An N-terminal extension to the hepatitis B virus core protein forms a poorly ordered trimeric spike in assembled virus-like particles.

McGonigle R, Yap WB, Ong ST, Gatherer D, Bakker SE, Tan WS, Bhella D - J. Struct. Biol. (2014)

ResMap analysis of His-β-L HBcAg VLP reconstructions. ResMap was used to evaluate the local resolution of both T = 3 (A) and T = 4 (B) reconstructions. Isosurfaced representations of the reconstructions were coloured accordingly revealing that the HBcAg component was solved at higher resolution than the N-terminal extension. In the case of the T = 3 particle the core density achieved resolution approaching 5 Å, ranging to 8 Å in places, while the inserted polypeptide was seen to be poorer than 19 Å resolution. The T = 4 reconstruction was calculated from fewer particles and achieved lower resolution ranging between 8 and 10 Å in the HBcAg region and 11–>19 Å in the N-terminal extension. Interestingly both ResMap analyses gave resolution assessments that included small patches of poor-resolution throughout the structure, in particular within the dimeric spike of HBcAg, these are apparent in clipped isosurface representations (C and D).
© Copyright Policy - CC BY
Related In: Results  -  Collection

License
Show All Figures
getmorefigures.php?uid=PMC4318616&req=5

f0010: ResMap analysis of His-β-L HBcAg VLP reconstructions. ResMap was used to evaluate the local resolution of both T = 3 (A) and T = 4 (B) reconstructions. Isosurfaced representations of the reconstructions were coloured accordingly revealing that the HBcAg component was solved at higher resolution than the N-terminal extension. In the case of the T = 3 particle the core density achieved resolution approaching 5 Å, ranging to 8 Å in places, while the inserted polypeptide was seen to be poorer than 19 Å resolution. The T = 4 reconstruction was calculated from fewer particles and achieved lower resolution ranging between 8 and 10 Å in the HBcAg region and 11–>19 Å in the N-terminal extension. Interestingly both ResMap analyses gave resolution assessments that included small patches of poor-resolution throughout the structure, in particular within the dimeric spike of HBcAg, these are apparent in clipped isosurface representations (C and D).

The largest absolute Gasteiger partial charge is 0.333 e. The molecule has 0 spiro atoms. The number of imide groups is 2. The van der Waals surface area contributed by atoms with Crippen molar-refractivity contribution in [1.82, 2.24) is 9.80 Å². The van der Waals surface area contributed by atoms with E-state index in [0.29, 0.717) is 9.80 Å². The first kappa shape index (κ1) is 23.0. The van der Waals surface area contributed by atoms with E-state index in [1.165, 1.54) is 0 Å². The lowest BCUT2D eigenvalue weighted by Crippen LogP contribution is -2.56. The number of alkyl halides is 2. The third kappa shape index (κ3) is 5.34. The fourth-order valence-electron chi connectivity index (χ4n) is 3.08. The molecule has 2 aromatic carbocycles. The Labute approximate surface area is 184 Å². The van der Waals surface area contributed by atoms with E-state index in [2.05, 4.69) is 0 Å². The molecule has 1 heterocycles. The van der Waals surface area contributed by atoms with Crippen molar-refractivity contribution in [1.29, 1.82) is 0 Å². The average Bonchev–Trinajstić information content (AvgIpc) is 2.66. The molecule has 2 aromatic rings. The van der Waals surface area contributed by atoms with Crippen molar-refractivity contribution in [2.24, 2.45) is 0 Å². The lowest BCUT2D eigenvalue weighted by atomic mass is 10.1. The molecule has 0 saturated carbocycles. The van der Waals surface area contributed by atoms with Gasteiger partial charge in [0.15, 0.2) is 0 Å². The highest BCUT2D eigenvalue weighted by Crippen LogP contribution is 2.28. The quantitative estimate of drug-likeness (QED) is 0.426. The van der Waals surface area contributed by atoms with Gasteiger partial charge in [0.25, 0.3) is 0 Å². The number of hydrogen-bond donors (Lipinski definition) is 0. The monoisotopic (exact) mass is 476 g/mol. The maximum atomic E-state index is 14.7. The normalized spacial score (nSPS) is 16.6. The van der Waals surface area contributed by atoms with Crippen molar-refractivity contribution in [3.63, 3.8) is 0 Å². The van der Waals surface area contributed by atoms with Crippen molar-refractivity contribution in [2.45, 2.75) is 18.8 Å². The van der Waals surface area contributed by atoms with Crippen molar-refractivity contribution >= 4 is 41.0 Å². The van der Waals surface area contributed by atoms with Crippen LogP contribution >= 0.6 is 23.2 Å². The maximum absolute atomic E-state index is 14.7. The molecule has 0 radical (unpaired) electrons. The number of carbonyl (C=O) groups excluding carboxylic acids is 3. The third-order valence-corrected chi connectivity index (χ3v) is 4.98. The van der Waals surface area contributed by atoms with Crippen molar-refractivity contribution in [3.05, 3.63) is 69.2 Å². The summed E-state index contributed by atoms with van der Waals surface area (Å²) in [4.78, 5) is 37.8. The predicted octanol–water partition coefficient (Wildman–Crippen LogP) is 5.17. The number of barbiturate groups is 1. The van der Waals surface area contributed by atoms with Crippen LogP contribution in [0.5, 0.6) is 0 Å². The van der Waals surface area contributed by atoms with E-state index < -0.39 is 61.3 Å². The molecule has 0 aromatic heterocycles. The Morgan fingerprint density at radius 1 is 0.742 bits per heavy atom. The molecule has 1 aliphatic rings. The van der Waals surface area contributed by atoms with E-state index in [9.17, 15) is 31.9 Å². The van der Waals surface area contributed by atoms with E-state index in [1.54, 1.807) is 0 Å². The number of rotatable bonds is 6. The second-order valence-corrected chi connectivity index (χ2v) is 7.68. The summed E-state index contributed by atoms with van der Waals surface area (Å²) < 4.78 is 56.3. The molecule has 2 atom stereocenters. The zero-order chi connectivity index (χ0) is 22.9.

Mentions: Resmap analysis (Kucukelbir et al., 2014) of the T = 3 reconstruction indicated a mean resolution of 7.8 Å; significantly better than the estimate derived by the FSC0.5 method. Analysis of the T = 4 structure also indicated a better resolution than that estimated by Fourier shell correlation at 0.5 cutoff, the mean resolution was determined to be 10.6 Å (Fig. 2). Local resolution measurements were seen to range between 5 and 8 Å within the core regions of the T = 3 VLP, while in the T = 4 structure the HBcAg components were resolved at between 8 and 10 Å. Interestingly in both analyses the novel density that we attribute to the N-terminal extension was highlighted as having a substantially lower resolution than the HBcAg structure. For the T = 3 particle this region was determined to have a resolution poorer than 19 Å, likewise in the T = 4 structure the trimeric spike was identified as a region of low resolution.

Bottom Line: Heterologous sequences have been successfully inserted at both amino and carboxy termini as well as internally at the major immunodominant epitope.The insert was seen to form a trimeric spike on the capsid surface that was poorly resolved, most likely owing to it being flexible.We hypothesise that the capacity of N-terminal inserts to form trimers may have application in the development of multivalent vaccines to trimeric antigens.

View Article: PubMed Central - PubMed

Affiliation: MRC-University of Glasgow Centre for Virus Research, Sir Michael Stoker Building, Garscube Campus, 464 Bearsden Road, Glasgow G61 1QH, Scotland, UK.

Show MeSH
Related in: MedlinePlus